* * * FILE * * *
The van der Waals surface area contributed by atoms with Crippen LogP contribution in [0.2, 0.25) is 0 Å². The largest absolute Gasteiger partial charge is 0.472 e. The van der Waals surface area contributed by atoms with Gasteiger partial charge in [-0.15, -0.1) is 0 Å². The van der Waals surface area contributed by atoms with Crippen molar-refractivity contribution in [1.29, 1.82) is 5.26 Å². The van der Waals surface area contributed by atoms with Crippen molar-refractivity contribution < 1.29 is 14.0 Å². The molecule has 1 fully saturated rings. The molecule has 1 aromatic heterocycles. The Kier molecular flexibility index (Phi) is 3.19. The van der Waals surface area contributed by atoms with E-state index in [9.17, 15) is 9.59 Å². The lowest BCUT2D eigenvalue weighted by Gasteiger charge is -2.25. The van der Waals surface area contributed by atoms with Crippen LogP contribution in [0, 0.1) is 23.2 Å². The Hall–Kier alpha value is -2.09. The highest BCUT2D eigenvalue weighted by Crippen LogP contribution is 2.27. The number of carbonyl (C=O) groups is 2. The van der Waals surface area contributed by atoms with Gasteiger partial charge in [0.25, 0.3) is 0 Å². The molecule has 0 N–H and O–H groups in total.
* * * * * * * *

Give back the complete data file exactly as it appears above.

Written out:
The van der Waals surface area contributed by atoms with Crippen LogP contribution in [0.2, 0.25) is 0 Å². The largest absolute Gasteiger partial charge is 0.472 e. The van der Waals surface area contributed by atoms with Gasteiger partial charge in [-0.15, -0.1) is 0 Å². The van der Waals surface area contributed by atoms with Crippen molar-refractivity contribution in [1.29, 1.82) is 5.26 Å². The van der Waals surface area contributed by atoms with Crippen molar-refractivity contribution < 1.29 is 14.0 Å². The molecule has 1 fully saturated rings. The molecule has 1 aromatic heterocycles. The Kier molecular flexibility index (Phi) is 3.19. The van der Waals surface area contributed by atoms with E-state index in [9.17, 15) is 9.59 Å². The lowest BCUT2D eigenvalue weighted by Gasteiger charge is -2.25. The van der Waals surface area contributed by atoms with Crippen LogP contribution in [0, 0.1) is 23.2 Å². The Hall–Kier alpha value is -2.09. The highest BCUT2D eigenvalue weighted by Crippen LogP contribution is 2.27. The number of carbonyl (C=O) groups is 2. The van der Waals surface area contributed by atoms with Gasteiger partial charge in [0.25, 0.3) is 0 Å². The molecule has 0 N–H and O–H groups in total.